There are times when many of us have wanted to change up our routine to be healthier. Fad diets have come and gone over the years, making it hard to know the best way to fuel the body. Most recently, intermittent fasting has become popular. It’s seemingly more of a schedule than it is a diet, it focuses on when to eat rather than what to eat³ (given that eating whole, healthy foods is key to maintaining good health). Changing the relationship with food can be stressful and uncomfortable. Intermittent fasting can be done in several ways, allowing the flexibility to ease into change.
What exactly is Intermittent Fasting?
Intermittent fasting¹ is a regimen in which someone eats for a certain number of hours and then fast for a set number of hours. In doing so, the body has more time to digest, allowing for the burning of stored fat. There are many different ways to do IF, but it’s always important to talk to your primary care provider before adjusting your current nutrition plan.
What are the Health benefits?
There are many ways that intermittent fasting can help your body, whether you’re trying to lose weight or create a more balanced relationship with food and overall wellness. In terms of general weight loss benefits, fasting plus exercise can be beneficial in lowering the risk of obesity-related ailments such as diabetes, sleep apnea, and even Cancer. In people with health issues such as Alzheimer's disease, asthma, and MS, IF can help relieve symptoms by supporting the body in fighting inflammation². When a person has been fasting for a sustained period, the “metabolic switch” happens. The metabolic switch is when the body switches its energy source from breaking down glycogen to glucose to breaking down the stored fat in the form of lipids for energy. This can benefit the body’s quality of energy and support fat loss. It can also increase ketones which are a vital brain fuel. Increased ketone levels stimulate neurons² in the brain which can allow for mental clarity and focus.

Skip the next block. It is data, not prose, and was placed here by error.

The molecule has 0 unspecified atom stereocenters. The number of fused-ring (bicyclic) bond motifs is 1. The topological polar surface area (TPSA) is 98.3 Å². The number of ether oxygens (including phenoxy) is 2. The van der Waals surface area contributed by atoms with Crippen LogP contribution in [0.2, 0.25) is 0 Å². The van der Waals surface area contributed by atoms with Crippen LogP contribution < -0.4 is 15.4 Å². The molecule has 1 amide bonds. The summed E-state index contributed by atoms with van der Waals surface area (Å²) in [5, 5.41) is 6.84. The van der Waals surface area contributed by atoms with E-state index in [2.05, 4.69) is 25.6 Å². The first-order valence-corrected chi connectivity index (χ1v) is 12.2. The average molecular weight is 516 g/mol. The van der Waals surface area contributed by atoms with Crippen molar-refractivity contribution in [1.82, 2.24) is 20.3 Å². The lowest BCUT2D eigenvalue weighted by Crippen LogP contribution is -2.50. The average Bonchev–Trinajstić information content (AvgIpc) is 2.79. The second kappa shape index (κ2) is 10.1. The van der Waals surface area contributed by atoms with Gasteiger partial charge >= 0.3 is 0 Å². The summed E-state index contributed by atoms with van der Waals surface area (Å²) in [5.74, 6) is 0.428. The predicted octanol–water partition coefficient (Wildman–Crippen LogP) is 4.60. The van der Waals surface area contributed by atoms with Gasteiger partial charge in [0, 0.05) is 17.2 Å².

What can you consume while fasting?
First and foremost, make sure to drink water as it is important to stay hydrated during a fast. Coffee and tea (without added milk and sugar) or 1-2 teaspoons of apple cider vinegar can help satisfy and curb cravings. Bone broth can also be a great addition that provides electrolytes and protein to replenish the body. When easing back into eating solid foods, juicing can awaken the digestive system as a slow introduction while also giving the body immediate nutrients.
Doing what’s best for you
Before making any major dietary change, please check with your primary care physician. Intermittent fasting isn’t for everyone and should be avoided by: people who are pregnant or breastfeeding, people under 18 years old, people with diabetes or issues with blood sugar, or Anyone with a history of eating disorders. At the end of the day, it’s important to listen to your body and what it needs.
1. Frey, Rebecca J. “Intermittent Fasting.”Intermittent Fasting, Definition, Origins, Demographics, Description,https://reference.jrank.org/diets/Intermittent_Fasting.html#:~:text=Intermittent%20fasting%20as%20a%20dietary,extend%20the%20animals%27%20life%20spans
2. Gudden, Jip, et al. “The Effects of Intermittent Fasting on Brain and Cognitive Function.”Nutrients, MDPI, 10 Sept. 2021,https://www.ncbi.nlm.nih.gov/pmc/articles/PMC8470960/#:~:text=In%20addition%2C%20lower%20levels%20of,plasticity%2C%20and%20cellular%20stress%20resistance.
3. “Intermittent Fasting: What Is It, and How Does It Work?”Johns Hopkins Medicine, 7 Mar. 2022,https://www.hopkinsmedicine.org/health/wellness-and-prevention/intermittent-fasting-what-is-it-and-how-does-it-work.
4. Mundi, Manpreet. “Is Intermittent Fasting Good for You?”Mayo Clinic, Mayo Foundation for Medical Education and Research, 21 Apr. 2020,https://www.mayoclinic.org/healthy-lifestyle/nutrition-and-healthy-eating/expert-answers/intermittent-fasting/faq-20441303.